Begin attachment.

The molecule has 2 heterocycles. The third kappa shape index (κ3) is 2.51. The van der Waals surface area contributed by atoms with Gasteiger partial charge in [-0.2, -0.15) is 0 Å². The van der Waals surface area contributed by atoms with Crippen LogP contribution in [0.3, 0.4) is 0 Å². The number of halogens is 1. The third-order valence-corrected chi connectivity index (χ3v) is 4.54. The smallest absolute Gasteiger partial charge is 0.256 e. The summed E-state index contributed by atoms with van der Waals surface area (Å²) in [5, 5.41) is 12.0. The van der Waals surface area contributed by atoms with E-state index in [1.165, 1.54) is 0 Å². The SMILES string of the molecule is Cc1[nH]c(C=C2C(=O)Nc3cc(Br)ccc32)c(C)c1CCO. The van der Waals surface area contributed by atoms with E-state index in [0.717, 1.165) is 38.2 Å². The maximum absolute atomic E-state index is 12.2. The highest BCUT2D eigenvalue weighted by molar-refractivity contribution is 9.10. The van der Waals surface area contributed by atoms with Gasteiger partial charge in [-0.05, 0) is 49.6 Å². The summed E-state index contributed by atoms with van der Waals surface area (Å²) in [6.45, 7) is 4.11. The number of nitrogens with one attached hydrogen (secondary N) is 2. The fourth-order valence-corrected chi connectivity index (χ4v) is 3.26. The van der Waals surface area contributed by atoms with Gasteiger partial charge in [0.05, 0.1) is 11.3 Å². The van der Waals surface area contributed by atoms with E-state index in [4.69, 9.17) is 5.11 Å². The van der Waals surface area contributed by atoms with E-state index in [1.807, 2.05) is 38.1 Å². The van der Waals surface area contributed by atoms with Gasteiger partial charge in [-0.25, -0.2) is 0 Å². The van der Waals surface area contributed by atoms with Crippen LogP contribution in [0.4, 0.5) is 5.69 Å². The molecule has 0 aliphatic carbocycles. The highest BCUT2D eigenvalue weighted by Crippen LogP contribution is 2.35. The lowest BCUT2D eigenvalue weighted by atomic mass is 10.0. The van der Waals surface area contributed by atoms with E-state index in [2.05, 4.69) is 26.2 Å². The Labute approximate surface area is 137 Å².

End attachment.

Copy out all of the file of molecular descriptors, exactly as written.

The molecule has 2 heterocycles. The third kappa shape index (κ3) is 2.51. The van der Waals surface area contributed by atoms with Gasteiger partial charge in [-0.2, -0.15) is 0 Å². The van der Waals surface area contributed by atoms with Crippen LogP contribution in [0.3, 0.4) is 0 Å². The number of halogens is 1. The third-order valence-corrected chi connectivity index (χ3v) is 4.54. The smallest absolute Gasteiger partial charge is 0.256 e. The summed E-state index contributed by atoms with van der Waals surface area (Å²) in [5, 5.41) is 12.0. The van der Waals surface area contributed by atoms with E-state index in [1.165, 1.54) is 0 Å². The SMILES string of the molecule is Cc1[nH]c(C=C2C(=O)Nc3cc(Br)ccc32)c(C)c1CCO. The van der Waals surface area contributed by atoms with E-state index in [0.717, 1.165) is 38.2 Å². The maximum absolute atomic E-state index is 12.2. The highest BCUT2D eigenvalue weighted by molar-refractivity contribution is 9.10. The van der Waals surface area contributed by atoms with Gasteiger partial charge in [-0.05, 0) is 49.6 Å². The summed E-state index contributed by atoms with van der Waals surface area (Å²) in [6.45, 7) is 4.11. The number of nitrogens with one attached hydrogen (secondary N) is 2. The fourth-order valence-corrected chi connectivity index (χ4v) is 3.26. The van der Waals surface area contributed by atoms with Gasteiger partial charge in [0.05, 0.1) is 11.3 Å². The van der Waals surface area contributed by atoms with E-state index in [4.69, 9.17) is 5.11 Å². The van der Waals surface area contributed by atoms with E-state index in [1.807, 2.05) is 38.1 Å². The van der Waals surface area contributed by atoms with Gasteiger partial charge in [-0.25, -0.2) is 0 Å². The van der Waals surface area contributed by atoms with Crippen LogP contribution in [0.4, 0.5) is 5.69 Å². The molecule has 0 aliphatic carbocycles. The highest BCUT2D eigenvalue weighted by Crippen LogP contribution is 2.35. The lowest BCUT2D eigenvalue weighted by atomic mass is 10.0. The van der Waals surface area contributed by atoms with E-state index in [2.05, 4.69) is 26.2 Å². The Labute approximate surface area is 137 Å².